Chase Sapphire Preferred
This card is the perennial best card for the award travel novice. The sizable sign-up bonus, plus a handful of strong transfer options, and the ability to simply book travel directly through Chase makes it a great first card. You can get a feel for all the potential travel rewards credit cards offer with little downside.
The typical sign-up bonus is 50,000 points, worth either $500 cash or $625 in travel, after spending $4,000 on the card in the first three months. This is typically offered with a $0 annual fee the first year.
However, there is a current offer for 60,000 points as a sign-up bonus, but the annual fee is *not* waived (LINK). This is a wash, in my opinion, as I would rather have 50,000 points scot-free, rather than paying $95 for 10,000 more Ultimate Rewards. You could always redeem points to offset the fee, but this would cut the extra bonus down to 500 points. Hardly worth writing home about.
But…if this $95 would go toward paid travel anyway, you can argue that the 10,000 points, worth at least $125, is a decent play. You’re netting an extra $30.
The Chase Sapphire Preferred also earns 2x points on dining and travel and 1x on all other purchases. You can read why it is a great into card in a previous post (SEE: 5 Reasons Why the Chase Sapphire Preferred is the Best Starter Travel Credit Card).
Remember that the Chase Sapphire Preferred is subject to the infamous Chase 5/24 rule (SEE: Trying to Understand the Chase 5/24 Rule). In a nutshell, if you’ve opened 5 or more new credit accounts in the past 24 months, Chase will not approve you for a new card. Also, if you have either the Sapphire Preferred or Reserve, you are ineligible for a new Sapphire Preferred account. Lastly, the Sapphire products have their own 48-month restriction between bonuses; more than 4 years must have passed since your last bonus on one of these products to be eligible.
Citi ThankYou Premier
This card is back with a 50,000-point sign-up bonus after spending $4,000 in the first three months, which is an excellent deal for this card (LINK).
This is Citi analog to the Chase Sapphire Preferred. Their points are worth 1.25 cents each when redeemed for travel through their portal, or you can transfer them to a number of partners. The best, in my opinion, are Singapore KrisFlyer, Avianca LifeMiles, Cathay Pacific Asia Miles, Etihad, and British Airways Avios.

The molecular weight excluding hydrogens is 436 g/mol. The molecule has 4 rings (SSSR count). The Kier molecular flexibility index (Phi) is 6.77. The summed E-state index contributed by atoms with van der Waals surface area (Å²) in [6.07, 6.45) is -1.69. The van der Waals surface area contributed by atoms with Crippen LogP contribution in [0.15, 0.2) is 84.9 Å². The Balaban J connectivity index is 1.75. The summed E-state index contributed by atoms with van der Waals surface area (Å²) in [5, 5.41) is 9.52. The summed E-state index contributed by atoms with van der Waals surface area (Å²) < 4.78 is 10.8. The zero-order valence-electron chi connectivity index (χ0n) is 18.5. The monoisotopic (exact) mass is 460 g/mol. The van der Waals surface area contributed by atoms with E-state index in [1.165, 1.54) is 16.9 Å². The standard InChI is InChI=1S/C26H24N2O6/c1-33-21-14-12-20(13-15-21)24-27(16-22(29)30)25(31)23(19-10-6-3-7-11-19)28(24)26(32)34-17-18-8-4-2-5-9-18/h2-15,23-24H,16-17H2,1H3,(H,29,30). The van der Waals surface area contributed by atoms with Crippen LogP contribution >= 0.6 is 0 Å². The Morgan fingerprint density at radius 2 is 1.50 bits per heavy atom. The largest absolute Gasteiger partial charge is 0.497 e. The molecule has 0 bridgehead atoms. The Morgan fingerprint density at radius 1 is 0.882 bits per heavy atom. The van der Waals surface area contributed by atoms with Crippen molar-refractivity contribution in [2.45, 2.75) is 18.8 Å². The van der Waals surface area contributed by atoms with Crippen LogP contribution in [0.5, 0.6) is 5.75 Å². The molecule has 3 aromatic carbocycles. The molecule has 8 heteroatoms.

The 50,000 bonus points are worth $625 in travel if booked through Citi’s portal. This makes the offer pretty comparable to the Chase Sapphire Preferred. The annual fee is waived the first 12 months.
Citibank has a decent array of transfer partners, but are lacking in the hotel arena, without any good options. Chase has Hyatt. But this is not to say that transferring your points to partners isn’t the way to go, as some offer great value (SEE: 3 Best Programs for Short-Haul Awards in the Western U.S.).
The Barclaycard Arrival+ has amazed me by continuing to offer the best intro bonus I’ve ever seen on the card, a whopping 70,000 miles. These can be yours after you spend $5,000 on the card in the first three months. The annual fee is $0, but $95 thereafter (LINK).
Note that Arrival+ “miles” are generally redeemed as a statement credit for travel purchases, which makes them more like cash back that actual miles. The card offers an excellent sign-up bonus, but is not a long-term keeper, in my opinion, unless you want something that earns essentially travel cash. But you put a lot of spend on it. As you get 5% of your miles back when you redeem them, this makes the return a hair better than a simple 2% cash back card. But the annual fee reduces this utility basically to zero.
However, the Barclaycard Arrival+ does have other benefits, such as no foreign transaction fees and collision coverage for rental cars, so even if you value these benefits marginally, these may make the fee worth it. Still, the ease of a 2% cash back card with a $0 annual fee cannot be understated (SEE: 4 reasons why you shouldn’t overlook cash back cards).
These are still the current best travel credit card offers for those just jumping into award travel. All three cards have the benefit of being useful for a variety of needs, as the points are flexible and can be used for cash bookings, or, in the case of Citi and Chase, transferred to partner programs. These are also also recommendations from personal experience, as I’ve held all three of these great products previously.
Finally, none of these links pay me anything. I recommend these cards because I truly see them as the best general travel credit card offers. However, if you want to support this blog, I do have access to some referral links that I can generate for you, I just can’t post them. Just send me a note through the Contact Me page.